Photographer J. Wayne Higgs, a fixture of the Washington, D.C., photojournalism and fine arts photography scene for the past forty years, recently came to my studio to sit for a portrait. Over the course of an hour, Mr. Higgs shared incredible stories touching on everything from the Pentagon riots in 1967 and the 1971 DC riots (both assignments that he covered from the front) to his adventures as an artist and figure model working consistently for longer than I have been alive.
I recently collaborated with David Segal, a talented photographer and figure model, on a series of portraits here at my home studio in Alexandria, Virginia. During the course of the portrait session we covered topics ranging from organized religion and atheism to adulthood and the mania that drives photographers to buy more and more stuff for no good purpose – normal small talk, right?
I recently completed a three-day-long assignment covering two cities in Morocco and am looking forward to sharing some of the images with you once they have been cleared. I can’t share the images yet and shouldn’t mention the subject’s name in order to avoid jeopardizing my good fortune, though I will mention that it was an incredible experience and I hope to receive another assignment like this again. I appreciate the opportunity that was given to me and thank all of the people who came together to make it happen. You guys are the best.
Life has a certain way of obliterating any plans to revamp websites and produce portfolios (the kind that elevate one’s middling photography into a stellar form of expression that causes art buyers to quiver in their boots and fight over your oldest edits). That’s just fine with me.
The Padrão Descobrimentos / Monument to the Discoveries is located on the Lisbon waterfront and across the street from the Jerónimos Monastery. The monument is beautiful – one must see it to appreciate its form and aesthetic accomplishment.
The pediment atop City Hall, Lisbon, Portugal.
A tomb housing the mortal remains of Luís de Camões, the Portuguese poet and chronicler of the Age of Discovery, inside of the Jerónimos Monastery in Lisbon, Portugal. The monastery is located across the street from the Belém Tower and the Padrão dos Descobrimentos. I recently visited Lisbon and was blown away by the beauty of the city and the warmth of its people. One week was nowhere near enough time to explore the city and I am looking forward to returning soon.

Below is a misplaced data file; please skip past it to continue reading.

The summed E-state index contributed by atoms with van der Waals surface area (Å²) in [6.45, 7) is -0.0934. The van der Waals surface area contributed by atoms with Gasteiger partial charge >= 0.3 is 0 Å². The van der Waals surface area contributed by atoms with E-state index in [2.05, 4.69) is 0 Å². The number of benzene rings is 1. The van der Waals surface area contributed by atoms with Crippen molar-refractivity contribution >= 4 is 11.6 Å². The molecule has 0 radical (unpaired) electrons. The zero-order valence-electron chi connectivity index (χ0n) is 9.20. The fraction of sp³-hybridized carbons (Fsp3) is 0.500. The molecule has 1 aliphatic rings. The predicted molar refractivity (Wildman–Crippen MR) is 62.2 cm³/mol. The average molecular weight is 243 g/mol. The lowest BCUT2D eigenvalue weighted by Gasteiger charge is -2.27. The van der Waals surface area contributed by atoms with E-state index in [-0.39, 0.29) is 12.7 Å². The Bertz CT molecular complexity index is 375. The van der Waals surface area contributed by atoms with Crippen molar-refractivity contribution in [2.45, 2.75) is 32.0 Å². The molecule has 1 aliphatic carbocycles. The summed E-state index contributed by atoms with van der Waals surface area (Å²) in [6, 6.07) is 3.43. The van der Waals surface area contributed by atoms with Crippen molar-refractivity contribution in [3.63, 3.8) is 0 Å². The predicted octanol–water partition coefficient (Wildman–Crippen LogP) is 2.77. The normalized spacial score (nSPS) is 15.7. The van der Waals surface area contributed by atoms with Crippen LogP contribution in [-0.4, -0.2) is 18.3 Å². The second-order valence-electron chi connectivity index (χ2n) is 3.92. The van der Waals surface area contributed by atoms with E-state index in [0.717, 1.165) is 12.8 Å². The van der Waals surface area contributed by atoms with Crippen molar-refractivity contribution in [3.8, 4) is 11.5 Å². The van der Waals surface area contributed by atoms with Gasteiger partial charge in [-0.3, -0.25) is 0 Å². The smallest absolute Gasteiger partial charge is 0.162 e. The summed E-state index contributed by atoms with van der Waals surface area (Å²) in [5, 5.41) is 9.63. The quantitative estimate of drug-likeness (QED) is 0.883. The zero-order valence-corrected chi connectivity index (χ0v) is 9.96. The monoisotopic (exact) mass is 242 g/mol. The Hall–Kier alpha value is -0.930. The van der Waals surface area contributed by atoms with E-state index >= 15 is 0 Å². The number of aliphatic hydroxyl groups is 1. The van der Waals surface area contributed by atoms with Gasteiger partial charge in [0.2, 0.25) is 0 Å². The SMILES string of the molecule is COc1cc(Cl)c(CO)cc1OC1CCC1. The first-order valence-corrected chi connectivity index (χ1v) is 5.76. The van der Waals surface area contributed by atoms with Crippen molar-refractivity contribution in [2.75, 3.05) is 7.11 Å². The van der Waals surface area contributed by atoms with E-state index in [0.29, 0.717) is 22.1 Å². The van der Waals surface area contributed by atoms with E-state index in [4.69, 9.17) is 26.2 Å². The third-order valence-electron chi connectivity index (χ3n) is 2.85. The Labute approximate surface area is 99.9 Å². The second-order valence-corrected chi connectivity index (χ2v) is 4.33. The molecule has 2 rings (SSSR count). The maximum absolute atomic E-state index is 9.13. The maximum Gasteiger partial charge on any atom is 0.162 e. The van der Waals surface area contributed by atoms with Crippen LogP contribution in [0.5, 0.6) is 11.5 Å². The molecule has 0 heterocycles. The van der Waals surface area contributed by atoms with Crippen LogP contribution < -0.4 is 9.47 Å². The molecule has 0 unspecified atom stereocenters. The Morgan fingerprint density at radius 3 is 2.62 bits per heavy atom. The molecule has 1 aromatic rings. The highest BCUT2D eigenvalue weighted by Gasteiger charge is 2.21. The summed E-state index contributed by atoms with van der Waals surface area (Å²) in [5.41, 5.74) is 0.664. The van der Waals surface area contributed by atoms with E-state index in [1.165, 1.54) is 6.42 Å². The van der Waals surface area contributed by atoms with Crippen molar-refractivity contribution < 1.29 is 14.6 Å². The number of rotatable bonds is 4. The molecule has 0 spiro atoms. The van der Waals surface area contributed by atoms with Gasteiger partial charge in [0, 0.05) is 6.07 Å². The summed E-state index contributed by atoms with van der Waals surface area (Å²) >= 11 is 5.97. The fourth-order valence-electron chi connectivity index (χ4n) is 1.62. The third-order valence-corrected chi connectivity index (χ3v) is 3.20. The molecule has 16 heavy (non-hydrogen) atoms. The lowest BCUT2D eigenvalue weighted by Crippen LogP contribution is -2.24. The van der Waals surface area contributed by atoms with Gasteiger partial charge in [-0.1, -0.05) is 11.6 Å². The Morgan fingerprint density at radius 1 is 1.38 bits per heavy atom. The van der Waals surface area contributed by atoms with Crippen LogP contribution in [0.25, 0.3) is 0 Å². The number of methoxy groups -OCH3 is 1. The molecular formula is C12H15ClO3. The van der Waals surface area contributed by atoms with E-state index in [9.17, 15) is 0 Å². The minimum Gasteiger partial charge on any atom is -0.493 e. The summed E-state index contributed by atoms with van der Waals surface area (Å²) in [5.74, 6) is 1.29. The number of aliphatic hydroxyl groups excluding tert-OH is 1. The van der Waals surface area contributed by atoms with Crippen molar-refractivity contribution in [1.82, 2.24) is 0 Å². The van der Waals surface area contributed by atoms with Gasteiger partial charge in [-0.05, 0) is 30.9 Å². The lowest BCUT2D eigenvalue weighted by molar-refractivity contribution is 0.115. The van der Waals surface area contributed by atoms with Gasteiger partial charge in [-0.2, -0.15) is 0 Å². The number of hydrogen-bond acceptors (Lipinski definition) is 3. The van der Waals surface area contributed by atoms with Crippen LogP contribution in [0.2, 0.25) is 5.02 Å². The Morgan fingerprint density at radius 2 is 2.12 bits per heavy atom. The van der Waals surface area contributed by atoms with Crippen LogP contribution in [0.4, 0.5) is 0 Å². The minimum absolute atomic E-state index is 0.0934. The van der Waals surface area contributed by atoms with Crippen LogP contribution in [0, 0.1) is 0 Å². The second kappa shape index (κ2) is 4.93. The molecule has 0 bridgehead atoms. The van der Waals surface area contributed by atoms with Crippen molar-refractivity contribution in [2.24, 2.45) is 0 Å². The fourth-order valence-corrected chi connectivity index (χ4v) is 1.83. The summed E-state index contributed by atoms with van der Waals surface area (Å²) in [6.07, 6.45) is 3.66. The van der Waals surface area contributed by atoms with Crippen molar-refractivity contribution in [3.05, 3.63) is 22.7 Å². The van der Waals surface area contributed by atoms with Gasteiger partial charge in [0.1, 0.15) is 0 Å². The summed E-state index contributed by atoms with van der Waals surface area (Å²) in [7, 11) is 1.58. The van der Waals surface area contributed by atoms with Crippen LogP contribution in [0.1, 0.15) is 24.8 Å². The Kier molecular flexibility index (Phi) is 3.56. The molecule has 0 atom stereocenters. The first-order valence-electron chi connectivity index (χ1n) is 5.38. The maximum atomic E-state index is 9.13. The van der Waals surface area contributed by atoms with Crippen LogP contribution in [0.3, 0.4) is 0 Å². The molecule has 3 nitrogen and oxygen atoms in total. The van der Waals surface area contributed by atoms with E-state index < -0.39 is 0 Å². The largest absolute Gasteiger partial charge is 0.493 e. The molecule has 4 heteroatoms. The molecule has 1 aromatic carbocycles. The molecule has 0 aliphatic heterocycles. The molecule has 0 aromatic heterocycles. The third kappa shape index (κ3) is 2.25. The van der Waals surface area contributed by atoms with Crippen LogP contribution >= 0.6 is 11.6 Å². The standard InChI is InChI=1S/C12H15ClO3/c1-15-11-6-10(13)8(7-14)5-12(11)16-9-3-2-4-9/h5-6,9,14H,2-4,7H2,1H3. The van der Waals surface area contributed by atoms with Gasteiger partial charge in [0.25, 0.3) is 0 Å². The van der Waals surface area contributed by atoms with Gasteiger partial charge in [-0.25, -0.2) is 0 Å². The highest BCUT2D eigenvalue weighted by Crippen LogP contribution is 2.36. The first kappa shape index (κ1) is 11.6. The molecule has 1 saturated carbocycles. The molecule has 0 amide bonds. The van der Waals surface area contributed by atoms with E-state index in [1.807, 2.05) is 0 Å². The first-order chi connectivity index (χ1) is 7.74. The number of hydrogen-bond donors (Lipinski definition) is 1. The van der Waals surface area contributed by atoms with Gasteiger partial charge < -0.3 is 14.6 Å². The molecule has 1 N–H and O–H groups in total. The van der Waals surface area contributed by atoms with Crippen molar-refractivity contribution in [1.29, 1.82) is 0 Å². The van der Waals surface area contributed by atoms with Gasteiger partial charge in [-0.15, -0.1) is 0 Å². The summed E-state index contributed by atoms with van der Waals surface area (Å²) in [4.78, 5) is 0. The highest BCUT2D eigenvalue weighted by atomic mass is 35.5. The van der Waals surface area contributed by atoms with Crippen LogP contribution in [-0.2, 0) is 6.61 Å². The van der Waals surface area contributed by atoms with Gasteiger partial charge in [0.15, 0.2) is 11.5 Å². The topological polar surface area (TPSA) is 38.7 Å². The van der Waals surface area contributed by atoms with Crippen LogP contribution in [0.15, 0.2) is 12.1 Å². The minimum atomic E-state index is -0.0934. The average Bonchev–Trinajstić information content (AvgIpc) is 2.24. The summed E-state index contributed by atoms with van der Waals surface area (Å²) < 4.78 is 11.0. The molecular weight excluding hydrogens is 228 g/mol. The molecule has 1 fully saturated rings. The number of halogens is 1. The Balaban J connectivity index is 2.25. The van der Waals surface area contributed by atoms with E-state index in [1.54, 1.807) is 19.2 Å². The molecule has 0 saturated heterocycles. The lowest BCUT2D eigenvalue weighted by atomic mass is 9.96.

A recent visit to B&H camera in NYC resulted in me adding a new lens to my kit – the much hyped and eagerly-awaited Sigma 35mm 1.4 in a Canon mount. The early reviews were all positive and fueled a rough bout of “GAS” (gear acquisition syndrome, for the blessedly ill-informed). Would it meet the hoopla? Would I dump all of my Canon glass and go Sigma all-in? I bought the lens a few weeks ago and have been playing with it since. While visiting my friend Josh / Bullet Tooth / Trustkill (RIP), I saw an opportunity to make…
Prior to moving to Morocco I spent a great amount of time running around Washington, D.C. like an overgrown grade-schooler on a one-man field trip. I ran myself ragged across the city visiting the National Air & Space Museum, the National Archives and the National Gallery of Art, amongst others. I had an absolutely fantastic time taking in all that the museums had to offer…or all that I could handle per visit! You could easily spend weeks hopping from one museum to the next and I look forward to visiting them again in the future. Just days before leaving D.C….
A quick post for tonight – my old friend Brian from Bleeding Through, a great metal band from Orange County, California, live on stage at Hellfest 2003.
As I posted earlier, 2003 was an interesting time – I was finished with school (for the first time), was fresh from a stint in London and had my whole future in front of me (much like I feel now, aside from the London part). Photographing hardcore and heavy metal was familiar and I took to it as soon as I returned from London. I hoped that tour management and the opportunities that came with it would help push my photography beyond the then-contemporary magazines “borrowing” my photographs for nothing more than a credit. In many ways, it did. More…
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While taking a break from a lazy weekend at the fantastic beach resort Mazagan, I broke away with two great buddies for a trip to El Jadida to see the Portuguese Cistern. From Wikipedia – Built in 1514, this former warehouse (possibly an armory) was converted into a cistern in the 16th century. The underground chamber, measuring 34 meters by 34 meters, was constructed with five rows of five stone pillars. The cistern is famous especially for the thin layer of water that covers the floor, and which creates fine and exciting reflections from the little light there is and…